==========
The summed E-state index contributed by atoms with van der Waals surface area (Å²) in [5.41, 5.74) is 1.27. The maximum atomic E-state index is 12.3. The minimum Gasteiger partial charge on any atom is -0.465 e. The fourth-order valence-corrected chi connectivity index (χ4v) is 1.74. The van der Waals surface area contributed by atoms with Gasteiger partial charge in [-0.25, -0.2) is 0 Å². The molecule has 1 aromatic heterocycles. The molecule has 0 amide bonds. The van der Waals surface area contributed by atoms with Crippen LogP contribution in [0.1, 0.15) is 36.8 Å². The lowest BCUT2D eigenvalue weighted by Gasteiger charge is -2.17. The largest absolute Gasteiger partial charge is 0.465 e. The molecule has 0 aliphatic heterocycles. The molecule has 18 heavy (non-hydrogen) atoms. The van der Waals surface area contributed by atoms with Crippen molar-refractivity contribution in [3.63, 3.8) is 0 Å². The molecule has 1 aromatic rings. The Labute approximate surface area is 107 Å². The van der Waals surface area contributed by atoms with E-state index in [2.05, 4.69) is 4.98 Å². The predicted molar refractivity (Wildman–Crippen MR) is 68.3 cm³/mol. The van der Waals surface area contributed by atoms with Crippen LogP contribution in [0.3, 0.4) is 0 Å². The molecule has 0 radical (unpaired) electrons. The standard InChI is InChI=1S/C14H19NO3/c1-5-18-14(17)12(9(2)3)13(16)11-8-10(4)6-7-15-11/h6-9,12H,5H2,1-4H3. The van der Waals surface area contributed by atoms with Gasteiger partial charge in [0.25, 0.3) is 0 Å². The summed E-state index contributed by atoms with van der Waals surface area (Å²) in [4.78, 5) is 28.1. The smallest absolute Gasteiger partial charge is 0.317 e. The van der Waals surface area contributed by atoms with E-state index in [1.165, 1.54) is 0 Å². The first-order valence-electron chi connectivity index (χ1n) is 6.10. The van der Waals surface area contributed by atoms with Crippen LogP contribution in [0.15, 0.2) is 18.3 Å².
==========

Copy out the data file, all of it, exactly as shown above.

The summed E-state index contributed by atoms with van der Waals surface area (Å²) in [5.41, 5.74) is 1.27. The maximum atomic E-state index is 12.3. The minimum Gasteiger partial charge on any atom is -0.465 e. The fourth-order valence-corrected chi connectivity index (χ4v) is 1.74. The van der Waals surface area contributed by atoms with Gasteiger partial charge in [-0.25, -0.2) is 0 Å². The molecule has 1 aromatic heterocycles. The molecule has 0 amide bonds. The van der Waals surface area contributed by atoms with Crippen LogP contribution in [0.1, 0.15) is 36.8 Å². The lowest BCUT2D eigenvalue weighted by Gasteiger charge is -2.17. The largest absolute Gasteiger partial charge is 0.465 e. The molecule has 0 aliphatic heterocycles. The molecule has 18 heavy (non-hydrogen) atoms. The van der Waals surface area contributed by atoms with Crippen molar-refractivity contribution in [3.63, 3.8) is 0 Å². The molecule has 1 aromatic rings. The Labute approximate surface area is 107 Å². The van der Waals surface area contributed by atoms with E-state index in [2.05, 4.69) is 4.98 Å². The predicted molar refractivity (Wildman–Crippen MR) is 68.3 cm³/mol. The van der Waals surface area contributed by atoms with Crippen LogP contribution in [0.3, 0.4) is 0 Å². The molecule has 0 radical (unpaired) electrons. The standard InChI is InChI=1S/C14H19NO3/c1-5-18-14(17)12(9(2)3)13(16)11-8-10(4)6-7-15-11/h6-9,12H,5H2,1-4H3. The van der Waals surface area contributed by atoms with Gasteiger partial charge in [0.25, 0.3) is 0 Å². The summed E-state index contributed by atoms with van der Waals surface area (Å²) in [4.78, 5) is 28.1. The smallest absolute Gasteiger partial charge is 0.317 e. The van der Waals surface area contributed by atoms with E-state index in [1.165, 1.54) is 0 Å². The first-order valence-electron chi connectivity index (χ1n) is 6.10. The van der Waals surface area contributed by atoms with Crippen LogP contribution in [0.15, 0.2) is 18.3 Å².